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Shhh... this forest sleeps!

There are six lakes that quench the ever-increasing thirst of the city of Mumbai: Tulsi, Vihar, Bhatsa, Modak Sagar, Vaitarna and Tansa. The first two lie in the catchment areas of Sanjay Gandhi National Park. And the others are spread across the sprawling district of Thane. Of these, Tansa, is formed by the oldest and the longest masonry dam in India, which supplies water to one-third of Mumbai.


Black-headed Orioles can be spotted here in abundance

Most of these dams were built over 125 years ago when the population of Mumbai was just about 10,000. The fact that they continue to supply water even after this figure has touched an astronomical two crore underlines the far-sightedness of the British. But for how long this will last, depends on the city’s near-sighted politicians and bureaucrats.

Sounds of silence
One summer morning, we drove down to Tansa, which is 100 km away. After two hours, we reached the lake and the sanctuary that envelopes it for all of 320 sq kms, making it the largest sanctuary in Thane district. After leaving our haversacks in the tree house (it's been around since the 1970s), we proceeded through the forest to reach the shimmering lake.



The walk was over a carpet of golden leaves laid across the entire forest floor, up to the silver rim of the lake. The gigantic trees continued un-leaving, as a sudden gust of wind would even carry them deep into the tranquil lake where they would fall on the blue waters creating ripples of silence. The whole forest was silent. Even the raucous birds, called Seven Sisters by Salim Ali for their chatty cacophony, went about their jobs silently. The eight Grey Hornbills too flew away in a single, silent line.

Flora and fauna for all seasons
We stayed at the far end of the lake —away from the prying eyes of the CCTV at the dam-site. Due to strict security, even bird photography was prohibited there. Rightly so since it is a major lifeline for Mumbai. When we returned to our log-hut, the birds on the silk cotton tree laden with red flowers were busy with their supper. A lone Common Drongo, fondly referred to as ‘Jungle Ka Kotwal’, had taken its job description seriously. It was shooing every bird away: Orioles, Flycatchers, and Bee-eaters, almost as if he owned the tree. As if on sync a pair of squirrels who were waiting patiently for their turn, descended on the tree to help themselves.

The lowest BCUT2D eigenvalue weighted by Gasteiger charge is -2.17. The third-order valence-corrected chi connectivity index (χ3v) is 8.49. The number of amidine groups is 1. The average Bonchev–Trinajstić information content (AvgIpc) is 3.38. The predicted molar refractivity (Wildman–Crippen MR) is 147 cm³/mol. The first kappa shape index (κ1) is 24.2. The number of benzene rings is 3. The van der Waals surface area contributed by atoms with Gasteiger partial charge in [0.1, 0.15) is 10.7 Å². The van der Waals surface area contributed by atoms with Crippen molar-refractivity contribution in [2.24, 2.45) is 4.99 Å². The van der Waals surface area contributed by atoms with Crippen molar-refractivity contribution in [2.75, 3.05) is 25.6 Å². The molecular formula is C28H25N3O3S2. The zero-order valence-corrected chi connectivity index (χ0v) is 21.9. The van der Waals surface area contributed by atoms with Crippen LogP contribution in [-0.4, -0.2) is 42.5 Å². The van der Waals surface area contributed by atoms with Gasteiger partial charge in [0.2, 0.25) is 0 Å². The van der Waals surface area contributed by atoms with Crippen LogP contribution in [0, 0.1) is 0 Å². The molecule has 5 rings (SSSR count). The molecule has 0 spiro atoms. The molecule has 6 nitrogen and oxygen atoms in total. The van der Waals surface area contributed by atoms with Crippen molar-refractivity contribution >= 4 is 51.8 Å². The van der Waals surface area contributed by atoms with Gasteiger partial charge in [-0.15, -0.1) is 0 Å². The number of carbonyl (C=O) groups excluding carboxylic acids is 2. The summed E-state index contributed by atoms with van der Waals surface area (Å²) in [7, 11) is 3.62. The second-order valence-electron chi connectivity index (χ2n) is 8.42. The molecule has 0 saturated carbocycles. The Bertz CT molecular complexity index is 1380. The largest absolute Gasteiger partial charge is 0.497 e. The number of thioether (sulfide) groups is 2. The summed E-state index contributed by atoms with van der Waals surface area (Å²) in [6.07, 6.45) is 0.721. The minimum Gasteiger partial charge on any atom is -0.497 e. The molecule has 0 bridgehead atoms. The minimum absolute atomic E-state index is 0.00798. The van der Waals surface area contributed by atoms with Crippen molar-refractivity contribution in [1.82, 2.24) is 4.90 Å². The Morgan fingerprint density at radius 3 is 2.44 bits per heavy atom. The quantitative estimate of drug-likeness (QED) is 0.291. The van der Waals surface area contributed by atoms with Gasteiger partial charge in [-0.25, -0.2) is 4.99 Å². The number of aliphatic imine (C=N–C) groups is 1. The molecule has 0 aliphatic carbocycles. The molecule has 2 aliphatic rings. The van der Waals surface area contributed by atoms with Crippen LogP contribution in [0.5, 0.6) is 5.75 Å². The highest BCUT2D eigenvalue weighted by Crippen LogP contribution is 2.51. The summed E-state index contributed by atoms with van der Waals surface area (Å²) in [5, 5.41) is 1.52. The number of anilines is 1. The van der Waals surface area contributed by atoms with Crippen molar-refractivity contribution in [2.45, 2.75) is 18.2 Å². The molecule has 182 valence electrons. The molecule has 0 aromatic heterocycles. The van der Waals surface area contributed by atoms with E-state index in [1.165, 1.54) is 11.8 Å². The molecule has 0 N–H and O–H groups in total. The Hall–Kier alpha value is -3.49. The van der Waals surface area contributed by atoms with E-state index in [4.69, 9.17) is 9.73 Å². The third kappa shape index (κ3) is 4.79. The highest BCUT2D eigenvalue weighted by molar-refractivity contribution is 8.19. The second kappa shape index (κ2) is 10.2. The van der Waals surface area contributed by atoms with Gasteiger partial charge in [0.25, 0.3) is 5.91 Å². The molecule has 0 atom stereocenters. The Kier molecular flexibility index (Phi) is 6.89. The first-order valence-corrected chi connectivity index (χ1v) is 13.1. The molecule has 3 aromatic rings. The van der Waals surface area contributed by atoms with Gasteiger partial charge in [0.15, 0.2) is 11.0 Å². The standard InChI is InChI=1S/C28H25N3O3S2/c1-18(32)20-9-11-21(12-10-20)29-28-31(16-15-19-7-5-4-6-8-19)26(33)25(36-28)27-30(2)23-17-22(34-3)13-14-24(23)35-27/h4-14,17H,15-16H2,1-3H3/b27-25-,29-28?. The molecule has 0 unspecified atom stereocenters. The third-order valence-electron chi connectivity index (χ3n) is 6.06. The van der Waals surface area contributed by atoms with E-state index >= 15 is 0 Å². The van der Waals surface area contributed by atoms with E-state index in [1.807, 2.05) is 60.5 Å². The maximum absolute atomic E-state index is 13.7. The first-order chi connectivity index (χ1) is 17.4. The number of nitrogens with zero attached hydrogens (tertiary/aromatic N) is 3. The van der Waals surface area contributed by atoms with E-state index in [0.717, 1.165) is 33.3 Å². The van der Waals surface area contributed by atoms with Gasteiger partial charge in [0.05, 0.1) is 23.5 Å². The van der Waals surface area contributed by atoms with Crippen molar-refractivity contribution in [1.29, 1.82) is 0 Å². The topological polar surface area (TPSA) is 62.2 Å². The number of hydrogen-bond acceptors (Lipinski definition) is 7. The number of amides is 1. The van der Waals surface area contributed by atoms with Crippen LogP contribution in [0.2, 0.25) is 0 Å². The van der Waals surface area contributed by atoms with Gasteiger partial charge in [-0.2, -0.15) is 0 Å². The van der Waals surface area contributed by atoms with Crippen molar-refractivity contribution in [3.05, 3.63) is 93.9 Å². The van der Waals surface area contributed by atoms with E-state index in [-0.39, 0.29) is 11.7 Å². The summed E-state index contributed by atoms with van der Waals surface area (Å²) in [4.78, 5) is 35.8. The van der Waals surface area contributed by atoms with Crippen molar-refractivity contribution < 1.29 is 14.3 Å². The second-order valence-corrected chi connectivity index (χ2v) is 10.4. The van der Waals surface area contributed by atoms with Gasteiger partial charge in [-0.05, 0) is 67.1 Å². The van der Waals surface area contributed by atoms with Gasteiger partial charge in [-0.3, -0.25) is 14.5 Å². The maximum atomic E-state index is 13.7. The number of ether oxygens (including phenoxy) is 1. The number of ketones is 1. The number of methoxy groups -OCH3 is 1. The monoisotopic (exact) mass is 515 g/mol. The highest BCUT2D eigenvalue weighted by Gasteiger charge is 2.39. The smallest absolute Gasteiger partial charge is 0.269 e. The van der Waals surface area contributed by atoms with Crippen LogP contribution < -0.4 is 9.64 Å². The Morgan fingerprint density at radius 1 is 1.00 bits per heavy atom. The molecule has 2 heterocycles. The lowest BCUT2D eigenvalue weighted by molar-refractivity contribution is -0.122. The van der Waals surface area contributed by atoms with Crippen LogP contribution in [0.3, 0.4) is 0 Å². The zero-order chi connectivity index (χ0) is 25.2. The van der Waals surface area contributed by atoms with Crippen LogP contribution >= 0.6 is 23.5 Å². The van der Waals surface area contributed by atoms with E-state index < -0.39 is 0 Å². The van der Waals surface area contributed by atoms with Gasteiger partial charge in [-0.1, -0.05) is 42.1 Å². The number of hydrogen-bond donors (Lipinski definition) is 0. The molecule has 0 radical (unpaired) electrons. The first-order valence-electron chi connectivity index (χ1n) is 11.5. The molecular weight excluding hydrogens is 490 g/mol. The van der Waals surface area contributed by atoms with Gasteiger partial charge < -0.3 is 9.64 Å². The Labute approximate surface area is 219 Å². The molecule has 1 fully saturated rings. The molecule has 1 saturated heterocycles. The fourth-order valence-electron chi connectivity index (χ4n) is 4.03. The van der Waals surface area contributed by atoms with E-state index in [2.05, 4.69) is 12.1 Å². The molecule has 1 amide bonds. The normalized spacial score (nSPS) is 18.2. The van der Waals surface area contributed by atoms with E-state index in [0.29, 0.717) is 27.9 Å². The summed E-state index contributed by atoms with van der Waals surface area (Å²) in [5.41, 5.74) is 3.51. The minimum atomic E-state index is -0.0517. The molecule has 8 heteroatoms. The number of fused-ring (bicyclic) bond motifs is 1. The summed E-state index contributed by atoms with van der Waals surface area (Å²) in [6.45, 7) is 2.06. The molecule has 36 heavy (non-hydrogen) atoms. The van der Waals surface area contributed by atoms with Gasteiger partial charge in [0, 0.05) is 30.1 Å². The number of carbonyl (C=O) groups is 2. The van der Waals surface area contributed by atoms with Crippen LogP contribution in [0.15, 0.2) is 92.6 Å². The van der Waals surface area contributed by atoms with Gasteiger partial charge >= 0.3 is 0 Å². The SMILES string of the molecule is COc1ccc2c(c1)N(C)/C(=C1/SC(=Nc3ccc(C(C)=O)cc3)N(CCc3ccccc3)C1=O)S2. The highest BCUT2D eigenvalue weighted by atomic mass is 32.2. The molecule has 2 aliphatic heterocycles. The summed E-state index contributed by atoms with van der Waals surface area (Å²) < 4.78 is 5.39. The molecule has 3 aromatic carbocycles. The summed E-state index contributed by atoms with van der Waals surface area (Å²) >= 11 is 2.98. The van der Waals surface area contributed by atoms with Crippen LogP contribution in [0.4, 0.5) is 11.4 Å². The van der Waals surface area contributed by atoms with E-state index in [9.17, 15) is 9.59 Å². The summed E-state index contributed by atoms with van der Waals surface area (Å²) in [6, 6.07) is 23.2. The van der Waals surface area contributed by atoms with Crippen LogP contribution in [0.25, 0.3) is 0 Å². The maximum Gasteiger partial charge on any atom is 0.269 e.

The next day, we drove to the tribal village of Aghai, and took the road that envelopes the entire lake. For 10 kms, we had the blue lifeline of Mumbai in our rear-view mirror. The moment we left the protected gates of Tansa sanctuary, we saw the melancholic sight of swathes of unprotected forests set on fire by man.


Tikoma flowers contrast the denuded forest

Nature at work!
Shedding of leaves by a tree is an amazing act of conservation of resources. When water gets scarce (dense leaves need lots of it), trees shed leaves to conserve precious water. It remains leafless throughout winter. Only when it’s sure that the rains are around the corner does it sprout leaves again.

How to get there

> Take the Mumbai-Nashik Expressway till Shahapur, which is 80 km from Mumbai.
> A little beyond, is Atgaon. Take a left, and continue on the Atgaon-Aghai Road.
> Tansa is 20 km from Atgaon.

Where to stay
The Forest Rest House at Tansa is the only accommodation inside the sanctuary.
Call 28860362 / 09158064579 / 09422490527

When to go
Summer is ideal for its golden leaf carpets and bird sightings. The monsoon will convert it into a sea of green leaves and a lush forest cover. 

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